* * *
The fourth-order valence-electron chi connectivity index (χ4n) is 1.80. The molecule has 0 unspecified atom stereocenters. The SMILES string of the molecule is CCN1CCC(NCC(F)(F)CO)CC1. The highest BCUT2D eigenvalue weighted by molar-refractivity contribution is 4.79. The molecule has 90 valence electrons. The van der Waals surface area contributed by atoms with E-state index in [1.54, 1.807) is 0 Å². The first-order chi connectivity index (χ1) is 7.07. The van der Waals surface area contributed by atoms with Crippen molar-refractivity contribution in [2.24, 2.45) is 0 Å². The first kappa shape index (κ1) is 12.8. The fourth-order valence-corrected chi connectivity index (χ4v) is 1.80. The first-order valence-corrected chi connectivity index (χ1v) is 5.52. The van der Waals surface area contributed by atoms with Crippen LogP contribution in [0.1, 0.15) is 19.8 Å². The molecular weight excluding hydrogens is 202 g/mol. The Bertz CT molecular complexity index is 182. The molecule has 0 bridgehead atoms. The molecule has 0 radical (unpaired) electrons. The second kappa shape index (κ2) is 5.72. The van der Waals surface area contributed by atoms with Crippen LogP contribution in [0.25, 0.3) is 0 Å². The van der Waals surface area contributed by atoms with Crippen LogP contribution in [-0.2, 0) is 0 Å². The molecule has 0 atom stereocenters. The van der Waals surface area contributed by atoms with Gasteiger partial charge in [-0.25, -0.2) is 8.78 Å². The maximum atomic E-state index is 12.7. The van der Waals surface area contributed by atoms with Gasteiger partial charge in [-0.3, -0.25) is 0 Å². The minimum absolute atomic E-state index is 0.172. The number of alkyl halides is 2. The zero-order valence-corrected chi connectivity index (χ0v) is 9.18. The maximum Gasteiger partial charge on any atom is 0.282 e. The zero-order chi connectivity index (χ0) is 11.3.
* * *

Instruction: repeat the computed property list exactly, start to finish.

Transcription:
The fourth-order valence-electron chi connectivity index (χ4n) is 1.80. The molecule has 0 unspecified atom stereocenters. The SMILES string of the molecule is CCN1CCC(NCC(F)(F)CO)CC1. The highest BCUT2D eigenvalue weighted by molar-refractivity contribution is 4.79. The molecule has 90 valence electrons. The van der Waals surface area contributed by atoms with E-state index in [1.54, 1.807) is 0 Å². The first-order chi connectivity index (χ1) is 7.07. The van der Waals surface area contributed by atoms with Crippen molar-refractivity contribution in [2.24, 2.45) is 0 Å². The first kappa shape index (κ1) is 12.8. The fourth-order valence-corrected chi connectivity index (χ4v) is 1.80. The first-order valence-corrected chi connectivity index (χ1v) is 5.52. The van der Waals surface area contributed by atoms with Crippen LogP contribution in [0.1, 0.15) is 19.8 Å². The molecular weight excluding hydrogens is 202 g/mol. The Bertz CT molecular complexity index is 182. The molecule has 0 bridgehead atoms. The molecule has 0 radical (unpaired) electrons. The second kappa shape index (κ2) is 5.72. The van der Waals surface area contributed by atoms with Crippen LogP contribution in [0.25, 0.3) is 0 Å². The van der Waals surface area contributed by atoms with Crippen LogP contribution in [-0.2, 0) is 0 Å². The molecule has 0 atom stereocenters. The van der Waals surface area contributed by atoms with Gasteiger partial charge in [-0.25, -0.2) is 8.78 Å². The maximum atomic E-state index is 12.7. The van der Waals surface area contributed by atoms with Gasteiger partial charge in [-0.3, -0.25) is 0 Å². The minimum absolute atomic E-state index is 0.172. The number of alkyl halides is 2. The zero-order valence-corrected chi connectivity index (χ0v) is 9.18. The maximum Gasteiger partial charge on any atom is 0.282 e. The zero-order chi connectivity index (χ0) is 11.3.